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In his final season as San Francisco Symphony Music Director, Michael Tilson Thomas returns to the composer who, more than any other, brought the SFS into the hearts of music-lovers across the globe: Gustav Mahler. In this concert, love’s anguish finds its voice in Mahler’s settings of the classic folk poems Des Knaben Wunderhorn. Driving the marriage of music and poetry into the present, MTT leads the San Francisco Symphony in the world premiere of his latest composition, Meditations on Rilke, a six-part song cycle based on the lyric poems of Rainer Maria Rilke, featuring Grammy Award-winning mezzo Sasha Cooke (in residence this season) and gorgeously resonant bass-baritone Ryan McKinny.
Part of the Symphony’s ongoing commitment to the new American Sound, these performances of Meditations on Rilke are being recorded for future release on the SFS Media label.
Overture to Benvenuto Cellini
Michael Tilson Thomas
Meditations on Rilke
Songs from Des Knaben Wunderhorn
All sound clips are from San Francisco Symphony performances and are used with permission of the SFS Players Committee.
Ravel: La Valse
At A Glance
Overture to Benvenuto Cellini 1837 | 11 mins | from notes by Michael Steinberg
In 1833, there appeared a new French translation of the Vita di Benvenuto Cellini, the crackling, uninhibited, sometimes taller-than-life autobiography of the sixteenth-century Florentine goldsmith and sculptor. When Berlioz read it in 1833, he responded to its vitality and passion. He also (in his own words) "had the misfortune to believe [it] would make an interesting and dramatic subject for an opera." Of the premiere at the Paris Opéra, Berlioz wrote, "The Overture was extravagantly applauded, the rest was hissed with exemplary precision." Read more
MICHAEL TILSON THOMAS
Meditations on Rilke 2019 | By Michael Tilson Thomas
These Six Rilke Songs, or perhaps “Meditations on Rilke Texts” are reflections of the many moods the poems suggest. The motives and harmonies of these pieces have been with me for years, decades. This approach to music as a kind of lifelong journal, or confessional companion, was what my father, and as I now have learned, my grandfather, and even my great-grandfather, experienced. My fondest wish is that all people would have this kind of relationship to music—music spontaneously popping into their minds—perhaps in recollection, perhaps in anticipation of places within their spirits. Read More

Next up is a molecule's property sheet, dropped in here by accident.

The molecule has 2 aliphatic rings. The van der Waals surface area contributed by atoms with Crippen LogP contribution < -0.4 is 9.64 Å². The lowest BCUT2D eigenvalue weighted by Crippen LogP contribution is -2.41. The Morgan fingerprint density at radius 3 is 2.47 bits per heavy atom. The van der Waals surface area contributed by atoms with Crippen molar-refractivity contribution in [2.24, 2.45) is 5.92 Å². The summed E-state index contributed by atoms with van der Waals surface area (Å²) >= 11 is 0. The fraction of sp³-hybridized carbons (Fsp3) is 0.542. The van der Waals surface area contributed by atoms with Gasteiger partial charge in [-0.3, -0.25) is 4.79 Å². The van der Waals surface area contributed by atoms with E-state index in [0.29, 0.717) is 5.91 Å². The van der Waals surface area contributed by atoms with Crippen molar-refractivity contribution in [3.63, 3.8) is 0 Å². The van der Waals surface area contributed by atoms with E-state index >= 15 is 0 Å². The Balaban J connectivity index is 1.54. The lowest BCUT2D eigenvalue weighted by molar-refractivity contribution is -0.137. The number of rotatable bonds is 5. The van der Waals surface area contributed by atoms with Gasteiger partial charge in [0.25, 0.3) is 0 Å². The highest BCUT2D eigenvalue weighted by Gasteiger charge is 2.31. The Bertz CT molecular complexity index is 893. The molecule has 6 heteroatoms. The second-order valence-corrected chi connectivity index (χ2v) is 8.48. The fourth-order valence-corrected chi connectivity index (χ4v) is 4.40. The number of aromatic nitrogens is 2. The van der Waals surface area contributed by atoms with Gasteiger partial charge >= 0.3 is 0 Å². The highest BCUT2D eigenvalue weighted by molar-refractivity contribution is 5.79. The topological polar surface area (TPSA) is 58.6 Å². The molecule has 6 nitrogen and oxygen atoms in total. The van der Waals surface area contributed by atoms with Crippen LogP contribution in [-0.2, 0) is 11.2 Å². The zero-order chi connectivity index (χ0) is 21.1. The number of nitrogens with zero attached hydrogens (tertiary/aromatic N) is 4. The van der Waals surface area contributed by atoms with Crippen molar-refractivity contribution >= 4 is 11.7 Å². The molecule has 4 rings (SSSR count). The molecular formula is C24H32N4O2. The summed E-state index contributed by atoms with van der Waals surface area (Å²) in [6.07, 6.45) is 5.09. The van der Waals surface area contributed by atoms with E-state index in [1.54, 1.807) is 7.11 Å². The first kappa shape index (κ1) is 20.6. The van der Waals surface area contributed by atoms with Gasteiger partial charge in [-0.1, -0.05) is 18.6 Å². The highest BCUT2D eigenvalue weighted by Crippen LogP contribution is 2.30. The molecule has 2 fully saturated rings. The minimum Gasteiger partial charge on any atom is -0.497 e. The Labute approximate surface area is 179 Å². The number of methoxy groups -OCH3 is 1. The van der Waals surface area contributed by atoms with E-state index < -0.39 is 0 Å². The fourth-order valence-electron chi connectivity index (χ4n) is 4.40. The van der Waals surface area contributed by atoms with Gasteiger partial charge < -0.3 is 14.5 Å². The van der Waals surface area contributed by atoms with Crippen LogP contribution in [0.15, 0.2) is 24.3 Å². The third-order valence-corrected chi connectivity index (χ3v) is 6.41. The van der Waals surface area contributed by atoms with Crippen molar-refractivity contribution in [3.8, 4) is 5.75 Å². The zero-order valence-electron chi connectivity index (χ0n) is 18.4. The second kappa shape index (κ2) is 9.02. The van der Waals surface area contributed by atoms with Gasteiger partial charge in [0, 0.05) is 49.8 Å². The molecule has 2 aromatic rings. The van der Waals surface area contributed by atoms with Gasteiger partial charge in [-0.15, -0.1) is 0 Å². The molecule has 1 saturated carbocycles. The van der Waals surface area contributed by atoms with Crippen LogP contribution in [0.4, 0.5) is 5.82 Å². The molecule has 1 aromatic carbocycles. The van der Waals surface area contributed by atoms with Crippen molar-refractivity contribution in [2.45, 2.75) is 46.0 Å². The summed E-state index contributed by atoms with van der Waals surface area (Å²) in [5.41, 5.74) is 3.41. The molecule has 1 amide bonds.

Des Knaben Wunderhorn 1892–98 | 18 mins | from notes by James M. Keller
Des Knaben Wunderhorn pretended to be a collection of authentic folk poems reaching deep into the German past. In fact, it was anything but authentic. No matter: A “Who’s Who” of German song composers would turn out settings in the ensuing century, including Mendelssohn, Schumann, Brahms, Richard Strauss, and—most remarkably of all—Gustav Mahler. Mahler’s songs exhibit many of the characteristics that we cherish most in his symphonies: a tendency to turn on a dime, to shift instantly between different emotional states, to expose states of mind or soul in highlighted relief. Read More
La Valse 1920 | 13 mins | From notes by Michael Steinberg
As early as 1906, Maurice Ravel planned a tribute to Johann Strauss, to be called Wien. When, late in 1919, he began work on the score, waltzing Vienna was no longer to be seen in quite the same way. La Valse became a bitter fantasy, a terrifying tone poem that helped define a new language of musical nightmare. In a prefatory note in the score Ravel hints of a scenario: “Swirling clouds afford glimpses, through rifts, of waltzing couples. The clouds scatter little by little; one can distinguish an immense hall with a whirling crowd. The scene grows progressively brighter. The light of the chandeliers bursts forth at the fortissimo. An imperial court, about 1855.” Read More